What causes shoulder pain and how to treat it?

Your shoulder is bothering you, but you cannot think of anything you did to make it hurt as much as it does.

You didn’t fall…

You didn’t throw a ball many times…

You didn’t go too intense in the gym…

You didn’t have any trauma to the shoulder… 

First things first! We need to understand the anatomy of the shoulder and how amazing it is. The shoulder is the most mobile joint in the body. In fact, the shoulder consists of several joints that combine and work with tendons and muscles to allow a wide range of motion from scratching your lower back or head, reaching for the coffee on the top shelf or throwing a ball with the kids. The humerus (upper arm bone), scapula (shoulder blade), clavicle (collar bone) makes up the bones of the shoulder girdle. The shoulder girdle consists of four joints and over 30 muscles, all designed to work together to allow the shoulder to move freely in many different directions.

However, mobility has its price. Unfortunately, shoulder mobility comes at the expense of its stability. It may lead to increased problems of instability and impingements, and then there is the overuse of the soft tissue resulting in pain and discomfort.

There are many causes of shoulder pain. However, if the shoulder pain persists, we recommend that you seek medical assistance and undergo a more thorough investigation. 

  • The most common cause of shoulder pain is injury to the rotator cuff. Recent research indicates that two-thirds of people with shoulder pain have a rotator cuff issue. The rotator cuff consists of the four muscles that originate on the scapula and allow us to rotate the humerus.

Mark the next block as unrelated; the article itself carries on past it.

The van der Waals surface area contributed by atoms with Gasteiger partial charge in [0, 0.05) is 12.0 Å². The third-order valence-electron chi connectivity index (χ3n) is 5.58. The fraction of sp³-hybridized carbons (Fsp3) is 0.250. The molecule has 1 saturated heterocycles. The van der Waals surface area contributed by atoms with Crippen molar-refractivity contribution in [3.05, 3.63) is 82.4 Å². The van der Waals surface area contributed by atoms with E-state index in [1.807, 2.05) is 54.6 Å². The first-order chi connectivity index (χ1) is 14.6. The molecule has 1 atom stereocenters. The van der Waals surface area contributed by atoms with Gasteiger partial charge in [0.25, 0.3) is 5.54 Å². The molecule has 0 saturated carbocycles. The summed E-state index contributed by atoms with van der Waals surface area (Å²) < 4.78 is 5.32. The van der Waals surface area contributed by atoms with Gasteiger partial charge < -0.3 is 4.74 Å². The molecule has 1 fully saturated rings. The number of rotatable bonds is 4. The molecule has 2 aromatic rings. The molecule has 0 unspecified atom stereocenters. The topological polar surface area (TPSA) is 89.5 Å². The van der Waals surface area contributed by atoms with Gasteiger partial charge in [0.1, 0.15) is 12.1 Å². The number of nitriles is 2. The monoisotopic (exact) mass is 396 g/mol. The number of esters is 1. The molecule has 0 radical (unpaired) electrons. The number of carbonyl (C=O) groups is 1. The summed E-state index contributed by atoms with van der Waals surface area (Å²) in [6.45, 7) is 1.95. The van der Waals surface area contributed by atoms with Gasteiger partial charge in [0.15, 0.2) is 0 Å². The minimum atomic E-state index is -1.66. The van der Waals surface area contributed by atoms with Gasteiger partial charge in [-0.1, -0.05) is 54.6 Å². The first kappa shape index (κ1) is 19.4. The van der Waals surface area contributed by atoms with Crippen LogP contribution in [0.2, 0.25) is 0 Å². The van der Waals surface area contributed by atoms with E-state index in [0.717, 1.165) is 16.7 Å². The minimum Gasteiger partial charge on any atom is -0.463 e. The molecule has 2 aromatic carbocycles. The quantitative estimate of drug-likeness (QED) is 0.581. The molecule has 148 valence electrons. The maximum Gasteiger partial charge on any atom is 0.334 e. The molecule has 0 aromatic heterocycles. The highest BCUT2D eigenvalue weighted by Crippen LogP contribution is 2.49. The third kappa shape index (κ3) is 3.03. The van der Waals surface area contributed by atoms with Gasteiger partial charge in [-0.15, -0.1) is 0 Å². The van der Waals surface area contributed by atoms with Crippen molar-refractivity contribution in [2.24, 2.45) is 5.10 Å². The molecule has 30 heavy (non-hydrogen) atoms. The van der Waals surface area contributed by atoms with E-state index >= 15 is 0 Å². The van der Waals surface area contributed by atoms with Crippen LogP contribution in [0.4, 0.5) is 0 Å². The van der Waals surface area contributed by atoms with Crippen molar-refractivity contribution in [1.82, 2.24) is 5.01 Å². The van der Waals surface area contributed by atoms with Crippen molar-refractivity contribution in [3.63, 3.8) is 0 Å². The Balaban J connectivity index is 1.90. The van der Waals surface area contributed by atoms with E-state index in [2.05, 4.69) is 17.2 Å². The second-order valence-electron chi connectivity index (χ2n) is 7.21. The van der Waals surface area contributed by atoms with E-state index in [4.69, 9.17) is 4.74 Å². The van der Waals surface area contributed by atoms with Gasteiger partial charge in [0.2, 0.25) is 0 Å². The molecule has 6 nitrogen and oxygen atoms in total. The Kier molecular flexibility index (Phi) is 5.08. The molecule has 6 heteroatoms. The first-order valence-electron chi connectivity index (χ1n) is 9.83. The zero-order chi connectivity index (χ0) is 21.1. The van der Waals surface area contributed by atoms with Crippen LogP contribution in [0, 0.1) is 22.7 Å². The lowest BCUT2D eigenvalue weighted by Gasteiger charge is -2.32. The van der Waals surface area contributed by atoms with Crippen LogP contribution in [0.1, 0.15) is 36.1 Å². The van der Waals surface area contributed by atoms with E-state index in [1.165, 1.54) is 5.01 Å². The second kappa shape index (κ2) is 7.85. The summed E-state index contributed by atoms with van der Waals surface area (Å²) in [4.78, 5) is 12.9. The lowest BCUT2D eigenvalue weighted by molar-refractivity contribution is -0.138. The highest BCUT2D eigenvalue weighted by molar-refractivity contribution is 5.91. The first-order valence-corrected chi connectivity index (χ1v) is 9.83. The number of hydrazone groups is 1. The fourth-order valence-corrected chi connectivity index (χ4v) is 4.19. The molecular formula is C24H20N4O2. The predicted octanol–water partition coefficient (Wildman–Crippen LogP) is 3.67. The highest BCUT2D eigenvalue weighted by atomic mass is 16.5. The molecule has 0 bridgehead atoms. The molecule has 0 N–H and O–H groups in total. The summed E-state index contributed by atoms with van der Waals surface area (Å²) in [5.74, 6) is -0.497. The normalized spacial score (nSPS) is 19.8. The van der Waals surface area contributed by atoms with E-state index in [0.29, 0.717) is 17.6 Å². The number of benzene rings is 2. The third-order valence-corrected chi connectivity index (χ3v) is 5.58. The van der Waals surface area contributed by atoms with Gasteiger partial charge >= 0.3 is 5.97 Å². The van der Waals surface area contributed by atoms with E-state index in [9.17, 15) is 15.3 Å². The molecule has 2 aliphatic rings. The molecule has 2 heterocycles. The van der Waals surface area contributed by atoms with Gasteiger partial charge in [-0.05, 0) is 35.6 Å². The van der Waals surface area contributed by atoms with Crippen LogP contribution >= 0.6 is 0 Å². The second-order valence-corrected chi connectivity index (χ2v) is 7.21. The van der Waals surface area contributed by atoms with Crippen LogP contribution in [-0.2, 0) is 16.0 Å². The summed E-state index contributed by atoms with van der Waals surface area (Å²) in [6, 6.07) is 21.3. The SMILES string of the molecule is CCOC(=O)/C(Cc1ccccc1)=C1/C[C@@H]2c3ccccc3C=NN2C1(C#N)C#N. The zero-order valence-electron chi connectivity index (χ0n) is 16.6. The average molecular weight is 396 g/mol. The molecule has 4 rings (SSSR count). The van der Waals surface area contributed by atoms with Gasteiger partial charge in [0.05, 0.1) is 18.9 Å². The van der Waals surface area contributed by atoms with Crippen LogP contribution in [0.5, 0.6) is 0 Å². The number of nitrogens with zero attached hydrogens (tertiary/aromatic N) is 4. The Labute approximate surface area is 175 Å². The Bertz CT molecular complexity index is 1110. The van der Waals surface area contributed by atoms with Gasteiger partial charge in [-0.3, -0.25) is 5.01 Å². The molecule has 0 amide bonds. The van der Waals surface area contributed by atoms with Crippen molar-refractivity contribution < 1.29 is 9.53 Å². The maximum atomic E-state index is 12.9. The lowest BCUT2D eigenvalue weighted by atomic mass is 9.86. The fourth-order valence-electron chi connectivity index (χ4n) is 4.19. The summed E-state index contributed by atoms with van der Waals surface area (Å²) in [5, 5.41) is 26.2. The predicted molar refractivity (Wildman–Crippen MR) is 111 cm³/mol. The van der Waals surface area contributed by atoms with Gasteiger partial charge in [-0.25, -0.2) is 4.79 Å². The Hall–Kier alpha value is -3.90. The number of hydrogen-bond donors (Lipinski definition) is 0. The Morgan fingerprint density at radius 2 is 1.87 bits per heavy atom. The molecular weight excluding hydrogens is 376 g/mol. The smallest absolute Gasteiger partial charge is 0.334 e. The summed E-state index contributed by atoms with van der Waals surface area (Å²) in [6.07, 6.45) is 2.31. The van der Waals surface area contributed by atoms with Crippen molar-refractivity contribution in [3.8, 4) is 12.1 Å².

• A frozen shoulder is exactly what it suggests.  The soft connective tissue that lines the shoulder joint becomes inflamed and thickened. The medical term for frozen shoulder is Adhesive Capsulitis.
  • When the pain is deep and feels hot and swollen with an achy soreness, you might have a shoulder bursitis. This is caused by inflammation of a fluid-filled sac that provides a smooth surface for muscles, bones and tendons to slide over (somewhat like a pulley and rope). The bursa is like a flat balloon and a bursitis is like a balloon filled with water.

Shoulder pain can be gradual or abrupt and can range from mild to excruciating. Deep Heat Rub is a non-invasive, topic analgesic rub (pain relieving agent) that can be applied directly to the areas of pain and discomfort. We recommend it daily – not only to our everyday clients and patients, but also sporting and athletic individuals with joint and muscle pains. We recommend the use of Deep Heat for all your aches and pains. It is also exceptionally effective in the warming up of one’s joints and muscles before activity or long hours at the shops or office.

Article written by EPT – The Ultimate Sports Recovery Experts